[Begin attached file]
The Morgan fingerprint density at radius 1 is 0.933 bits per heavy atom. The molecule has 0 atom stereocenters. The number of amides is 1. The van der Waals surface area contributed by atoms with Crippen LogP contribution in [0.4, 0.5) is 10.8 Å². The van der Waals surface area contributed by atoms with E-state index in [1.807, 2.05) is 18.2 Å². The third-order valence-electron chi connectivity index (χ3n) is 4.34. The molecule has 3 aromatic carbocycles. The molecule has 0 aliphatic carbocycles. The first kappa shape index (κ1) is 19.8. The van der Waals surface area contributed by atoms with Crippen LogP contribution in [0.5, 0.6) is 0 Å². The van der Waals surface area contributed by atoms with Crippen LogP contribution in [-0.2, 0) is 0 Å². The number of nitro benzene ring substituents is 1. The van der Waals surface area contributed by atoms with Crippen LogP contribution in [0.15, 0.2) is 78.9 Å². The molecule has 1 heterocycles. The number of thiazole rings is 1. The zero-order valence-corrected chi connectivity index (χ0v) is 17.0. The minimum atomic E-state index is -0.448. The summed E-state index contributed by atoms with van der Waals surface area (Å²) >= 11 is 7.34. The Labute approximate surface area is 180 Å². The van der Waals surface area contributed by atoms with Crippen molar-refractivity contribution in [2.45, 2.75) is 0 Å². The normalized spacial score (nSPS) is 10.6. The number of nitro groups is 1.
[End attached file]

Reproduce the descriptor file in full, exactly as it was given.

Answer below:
The Morgan fingerprint density at radius 1 is 0.933 bits per heavy atom. The molecule has 0 atom stereocenters. The number of amides is 1. The van der Waals surface area contributed by atoms with Crippen LogP contribution in [0.4, 0.5) is 10.8 Å². The van der Waals surface area contributed by atoms with E-state index in [1.807, 2.05) is 18.2 Å². The third-order valence-electron chi connectivity index (χ3n) is 4.34. The molecule has 3 aromatic carbocycles. The molecule has 0 aliphatic carbocycles. The first kappa shape index (κ1) is 19.8. The van der Waals surface area contributed by atoms with Crippen LogP contribution in [0.5, 0.6) is 0 Å². The van der Waals surface area contributed by atoms with Crippen LogP contribution in [-0.2, 0) is 0 Å². The number of nitro benzene ring substituents is 1. The van der Waals surface area contributed by atoms with Crippen LogP contribution in [0.15, 0.2) is 78.9 Å². The molecule has 1 heterocycles. The number of thiazole rings is 1. The zero-order valence-corrected chi connectivity index (χ0v) is 17.0. The minimum atomic E-state index is -0.448. The summed E-state index contributed by atoms with van der Waals surface area (Å²) >= 11 is 7.34. The Labute approximate surface area is 180 Å². The van der Waals surface area contributed by atoms with Crippen molar-refractivity contribution in [2.45, 2.75) is 0 Å². The normalized spacial score (nSPS) is 10.6. The number of nitro groups is 1.